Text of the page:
Unlocking dairy potential in the Philippines

18 December 2020
Pouring milk into a bowl

Australia and the Philippines have launched a research initiative to unlock the potential of the Philippine dairy industry.

Around 99% of milk products in the Philippines are imported, presenting a significant opportunity for industry growth. The Philippine Government has prioritised the development of the dairy sector.  

ACIAR, the Department of Science and Technology - Philippine Council for Agriculture, Aquatic, and Natural Resources Research and Development (DOST-PCAARRD), the University of Adelaide’s Centre for Global Food and Resources, and the Philippine Foodlink Advocacy Cooperative are collaborating on the project. They aim to analyse markets, value chains, opportunities and challenges for the sector.

The project will focus on smallholder dairy farmers, who run about 80% of the Philippines' dairy businesses. 

‘We see this new initiative as crucial in mobilising partnerships, ideas, technologies and innovations,’ said ACIAR Research Program Manager, Howard Hall.

‘It will help jump start improvements in the Philippine dairy industry to contribute to food security and the country’s economic growth.’

Farm-gate and retail milk prices in the Philippines are relatively high, making fresh milk products unaffordable for many people. Low cow and farm productivity, inadequate supply chain cooling infrastructure and insufficient access to milk testing and support services also limits the industry.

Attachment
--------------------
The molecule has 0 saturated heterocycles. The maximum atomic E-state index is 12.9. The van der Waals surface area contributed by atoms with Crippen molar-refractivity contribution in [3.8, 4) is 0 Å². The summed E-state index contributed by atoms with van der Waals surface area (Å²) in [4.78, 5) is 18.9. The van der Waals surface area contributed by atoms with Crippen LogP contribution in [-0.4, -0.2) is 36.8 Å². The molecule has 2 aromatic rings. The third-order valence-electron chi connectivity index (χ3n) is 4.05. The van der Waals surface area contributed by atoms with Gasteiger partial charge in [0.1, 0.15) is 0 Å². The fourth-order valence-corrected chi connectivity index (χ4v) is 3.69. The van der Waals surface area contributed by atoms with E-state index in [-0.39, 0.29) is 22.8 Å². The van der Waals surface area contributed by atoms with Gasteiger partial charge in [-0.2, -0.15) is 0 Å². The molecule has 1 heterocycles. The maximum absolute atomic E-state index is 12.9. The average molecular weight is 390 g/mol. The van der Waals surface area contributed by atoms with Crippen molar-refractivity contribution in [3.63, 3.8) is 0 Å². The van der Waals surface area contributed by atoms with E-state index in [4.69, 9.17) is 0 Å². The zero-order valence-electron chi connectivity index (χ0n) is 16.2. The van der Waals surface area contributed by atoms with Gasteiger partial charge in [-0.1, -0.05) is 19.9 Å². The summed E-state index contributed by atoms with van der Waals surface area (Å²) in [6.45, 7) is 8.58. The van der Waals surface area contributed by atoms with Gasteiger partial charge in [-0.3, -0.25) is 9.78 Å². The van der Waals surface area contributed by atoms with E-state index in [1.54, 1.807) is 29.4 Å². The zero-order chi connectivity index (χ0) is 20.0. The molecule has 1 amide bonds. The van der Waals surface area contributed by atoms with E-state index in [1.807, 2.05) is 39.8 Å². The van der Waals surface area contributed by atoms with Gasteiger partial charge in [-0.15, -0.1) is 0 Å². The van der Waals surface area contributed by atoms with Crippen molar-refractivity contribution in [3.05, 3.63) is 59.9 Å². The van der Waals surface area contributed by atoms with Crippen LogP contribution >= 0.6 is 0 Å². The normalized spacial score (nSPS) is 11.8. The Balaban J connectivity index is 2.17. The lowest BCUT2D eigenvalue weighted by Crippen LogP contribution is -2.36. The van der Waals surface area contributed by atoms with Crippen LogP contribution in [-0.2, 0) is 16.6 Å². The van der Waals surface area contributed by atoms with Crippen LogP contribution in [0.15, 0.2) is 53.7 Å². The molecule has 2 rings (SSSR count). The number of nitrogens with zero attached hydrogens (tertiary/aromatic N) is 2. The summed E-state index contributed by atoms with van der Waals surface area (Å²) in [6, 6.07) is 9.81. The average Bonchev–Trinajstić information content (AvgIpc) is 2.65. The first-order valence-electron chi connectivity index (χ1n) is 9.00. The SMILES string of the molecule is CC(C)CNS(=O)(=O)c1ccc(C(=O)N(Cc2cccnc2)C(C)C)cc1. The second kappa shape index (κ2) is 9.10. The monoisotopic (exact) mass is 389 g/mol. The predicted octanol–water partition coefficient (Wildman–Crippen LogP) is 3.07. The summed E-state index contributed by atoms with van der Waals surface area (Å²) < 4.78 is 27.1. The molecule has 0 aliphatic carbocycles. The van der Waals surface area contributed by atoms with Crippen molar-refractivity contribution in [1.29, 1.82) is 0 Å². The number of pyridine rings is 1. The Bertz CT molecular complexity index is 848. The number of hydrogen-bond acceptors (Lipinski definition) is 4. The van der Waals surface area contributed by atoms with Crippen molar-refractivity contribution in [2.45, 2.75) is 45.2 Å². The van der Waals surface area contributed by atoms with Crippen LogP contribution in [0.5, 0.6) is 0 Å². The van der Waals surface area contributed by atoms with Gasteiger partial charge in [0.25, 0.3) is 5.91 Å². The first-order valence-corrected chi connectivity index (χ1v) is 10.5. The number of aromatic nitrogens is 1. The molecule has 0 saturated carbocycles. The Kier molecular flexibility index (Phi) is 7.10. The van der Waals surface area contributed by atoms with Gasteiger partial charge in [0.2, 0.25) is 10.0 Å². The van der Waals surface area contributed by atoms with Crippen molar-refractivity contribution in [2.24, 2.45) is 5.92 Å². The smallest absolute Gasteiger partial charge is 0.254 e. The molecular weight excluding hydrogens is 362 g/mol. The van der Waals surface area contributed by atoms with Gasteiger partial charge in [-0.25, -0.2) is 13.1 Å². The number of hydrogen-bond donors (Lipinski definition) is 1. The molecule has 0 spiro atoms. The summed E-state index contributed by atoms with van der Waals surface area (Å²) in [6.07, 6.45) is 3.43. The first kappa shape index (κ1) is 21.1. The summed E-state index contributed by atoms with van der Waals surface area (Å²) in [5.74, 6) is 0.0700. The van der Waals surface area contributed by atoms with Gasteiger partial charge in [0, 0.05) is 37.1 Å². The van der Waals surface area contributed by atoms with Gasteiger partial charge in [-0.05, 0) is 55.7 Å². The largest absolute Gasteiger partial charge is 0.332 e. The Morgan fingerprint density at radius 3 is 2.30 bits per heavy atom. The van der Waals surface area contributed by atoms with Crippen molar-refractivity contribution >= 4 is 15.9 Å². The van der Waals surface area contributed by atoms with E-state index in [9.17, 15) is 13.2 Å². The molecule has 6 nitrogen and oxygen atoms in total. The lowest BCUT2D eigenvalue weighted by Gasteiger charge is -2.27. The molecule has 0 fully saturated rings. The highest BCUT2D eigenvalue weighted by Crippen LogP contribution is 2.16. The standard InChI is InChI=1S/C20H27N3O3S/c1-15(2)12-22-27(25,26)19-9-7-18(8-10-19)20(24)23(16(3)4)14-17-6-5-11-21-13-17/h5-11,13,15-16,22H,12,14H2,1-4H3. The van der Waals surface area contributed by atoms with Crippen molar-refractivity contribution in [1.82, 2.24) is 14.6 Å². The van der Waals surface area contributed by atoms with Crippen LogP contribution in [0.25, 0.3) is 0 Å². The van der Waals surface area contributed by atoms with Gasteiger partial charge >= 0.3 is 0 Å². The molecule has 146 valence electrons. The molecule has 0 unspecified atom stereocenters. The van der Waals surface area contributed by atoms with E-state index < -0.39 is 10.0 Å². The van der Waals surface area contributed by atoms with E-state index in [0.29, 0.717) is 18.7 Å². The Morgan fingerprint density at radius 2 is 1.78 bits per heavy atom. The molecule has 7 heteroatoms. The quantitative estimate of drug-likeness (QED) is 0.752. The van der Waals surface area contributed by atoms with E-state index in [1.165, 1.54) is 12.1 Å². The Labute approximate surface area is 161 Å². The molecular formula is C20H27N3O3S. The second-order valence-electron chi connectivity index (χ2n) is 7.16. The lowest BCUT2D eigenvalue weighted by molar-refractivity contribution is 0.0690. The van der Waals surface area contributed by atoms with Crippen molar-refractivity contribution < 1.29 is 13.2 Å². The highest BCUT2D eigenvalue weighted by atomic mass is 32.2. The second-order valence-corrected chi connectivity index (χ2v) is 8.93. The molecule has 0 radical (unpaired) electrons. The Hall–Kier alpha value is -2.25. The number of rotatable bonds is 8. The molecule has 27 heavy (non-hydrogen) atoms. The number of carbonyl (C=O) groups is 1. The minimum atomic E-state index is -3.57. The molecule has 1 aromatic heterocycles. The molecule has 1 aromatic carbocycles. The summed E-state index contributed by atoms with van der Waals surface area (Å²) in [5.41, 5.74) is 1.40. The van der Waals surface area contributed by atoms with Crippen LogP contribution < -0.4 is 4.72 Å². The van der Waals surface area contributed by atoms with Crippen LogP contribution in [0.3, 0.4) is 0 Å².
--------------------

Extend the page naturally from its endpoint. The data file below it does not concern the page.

The project will examine the dairy sector’s key export and domestic market opportunities, unique production systems, competitiveness and sustainability, as well as key trends and characteristics of dairy production in the Philippines.

‘The dairy industry is important to development in the Philippines because it helps address food security and provides livelihood benefits for many Filipinos,’ PCAARRD Executive Director Dr Reynaldo Ebora said.

‘This is why we are continuously working on research and development interventions and innovations that will help improve industry productivity and profitability.’

The project will identify dairy industry research priorities and potential partners, particularly from the private sector. Results will inform a larger research initiative in the future.

ACIAR and the University of Adelaide’s experiences from other projects in the region, such as in Indonesia and Thailand, have seen quick and sustained improvements in productivity and quality in smallholder dairy chains when working directly with private enterprises such as milk processors.

Australian Project Leader, Professor Wendy Umberger from the University of Adelaide, said ‘Thanks to the strong partnership between ACIAR, PCAARRD and other key stakeholders, including the University of Adelaide research team, we have been able to start and resource the project quickly.’

Professor Umberger currently chairs the ACIAR Policy Advisory Council (PAC), with Dr Ebora also appointed as member in 2020. The PAC provides advice to Australia’s Foreign Minister on priority areas and emerging issues in agriculture in partner countries and the Asia-Pacific region. 

The one-year project will wrap up in July 2021.